Telescope equipment suppliers want to showcase their products, so it's wise to take some of their advertising rhetoric with a few grains of salt. That's especially true when prices considerably undercut the competition. It's hard to do a quality job when you're aiming at the lowest price point in a fiercely competitive market.
To keep prices low, some products are subcontracted to sources in China. The quality and design of Chinese-made gear is often reasonably good, but sometimes it's pretty bad. The critical factor is the distributor's tolerance for passing poor quality on to the consumer. Stellarvue is a firm that markets refractors that have received consistently favorable reviews from users. They get some of their optics from the same sources in China as do other firms, but they rigorously test the lenses and reject many of them. Of course, their prices are a bit higher because of this.
Seriously flawed products often are quietly dropped or widely heralded replacement models are introduced. Some products are worth really improving. For example, in early 2002, Meade made a largely unpublicized improvement to some mounts in its ETX line by adding more metal in the fork arm structure. Chris Erickson of Anchorage, Alaska, owned both the original ETX 125 and the improved version. Here are his comments: "Compared to my present '125', the first one seemed to vibrate and jump around a lot when told to GOTO an object. Settling seemed to take quite a bit longer too. The new mount is much smoother in takeoffs and landings. The other thing I have noticed is that different eyepiece weights would easily take the older '125' off-target (mount sag) but the redesigned '125' does much better." Celestron also quietly modified its NexStar line in response to user complaints about the drive system in early versions. Meade and Celestron both are in the forefront of product innovation and knew they had basically good products that deserved refinement. The moral to this story is that it might be a good idea not to buy the first production run of an enticing new product.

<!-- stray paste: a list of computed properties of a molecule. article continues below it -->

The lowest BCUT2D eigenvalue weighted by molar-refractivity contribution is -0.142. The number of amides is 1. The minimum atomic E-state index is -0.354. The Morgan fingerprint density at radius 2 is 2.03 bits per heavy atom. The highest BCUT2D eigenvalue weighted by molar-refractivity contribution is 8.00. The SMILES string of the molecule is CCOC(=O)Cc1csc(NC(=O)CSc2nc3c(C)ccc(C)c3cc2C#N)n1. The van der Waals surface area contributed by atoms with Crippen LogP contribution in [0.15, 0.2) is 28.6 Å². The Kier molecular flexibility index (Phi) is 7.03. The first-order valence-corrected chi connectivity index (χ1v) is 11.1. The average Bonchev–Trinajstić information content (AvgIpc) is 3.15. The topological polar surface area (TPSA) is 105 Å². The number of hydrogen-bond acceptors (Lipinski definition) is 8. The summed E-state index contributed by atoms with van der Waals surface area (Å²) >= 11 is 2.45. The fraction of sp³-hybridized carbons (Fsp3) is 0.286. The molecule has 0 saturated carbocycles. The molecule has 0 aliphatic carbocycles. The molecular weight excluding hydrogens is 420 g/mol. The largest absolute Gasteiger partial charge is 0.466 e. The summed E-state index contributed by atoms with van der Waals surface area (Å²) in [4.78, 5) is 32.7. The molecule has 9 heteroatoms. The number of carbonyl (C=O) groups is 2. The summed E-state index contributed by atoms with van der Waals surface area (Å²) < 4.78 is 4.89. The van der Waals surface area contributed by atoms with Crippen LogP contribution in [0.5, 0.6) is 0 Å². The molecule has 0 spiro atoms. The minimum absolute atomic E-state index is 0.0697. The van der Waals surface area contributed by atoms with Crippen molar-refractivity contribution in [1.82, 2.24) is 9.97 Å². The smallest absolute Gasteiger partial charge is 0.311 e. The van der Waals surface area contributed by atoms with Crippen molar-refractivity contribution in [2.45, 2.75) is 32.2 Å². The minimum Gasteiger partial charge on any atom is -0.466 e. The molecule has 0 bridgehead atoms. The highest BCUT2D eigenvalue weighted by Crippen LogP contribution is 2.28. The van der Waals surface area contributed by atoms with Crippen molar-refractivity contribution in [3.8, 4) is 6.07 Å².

The worst situation is when poor products continue to be marketed. But don't dealers have some inkling about the quality of what they're selling? Yes, but marketing clout plays a role too. On an Internet group there was a discussion of Meade's low cost DS line of telescopes, which has serious flaws. Joe O'Neil, the owner of an optics shop in London, Ontario, reported that an authorized Meade dealer refused to carry the DS series, but Meade told him he had no choice if he wanted to continue to sell Meade's high-end products. In fact, they called to say they'd checked his web site and noticed the DS series wasn't included. He ended up buying a minimum quantity that he stored in his basement and eventually sold off at a bargain price.
What about the published specs? According to telescope guru Philip Harrington, the optical world generally uses linear diameter when giving the size (in percent) of the central obstruction in reflecting telescopes. Image quality is related directly to the diameter of the central obstruction - the smaller the better. But Harrington notes that Meade consistently uses area in its specs because the numbers look smaller. Area of the obstruction affects image brightness but is not directly related to definition. And a review in Sky & Telescope pointed out that when referring to the central obstruction in its Maksutov-Cassegrains, Meade cites only the size of the secondary mirror while neglecting to also include its rather large baffle. That doesn't make them bad products, but does call the specs into question. As RASC telescope critic Geoff Gaherty wrote, "The one thing that Meade does better than any other manufacturer is their advertising."
I think it's no stretch to say that we are living in the golden age of amateur astronomy. Some very nice instruments have been introduced at surprisingly reasonable prices. But in the red-hot competition for consumer dollars, a few less than stellar products have made their way to market with a lot of superlatives in the ads. Rather than place undue trust in the ads, it's wise to find out what actual users have to say. Among the many Internet groups devoted to specific products, you'll find first-hand reports and even advice on fixing product flaws. Hype comes cheap!Published in the June 2005 issue of the NightTimes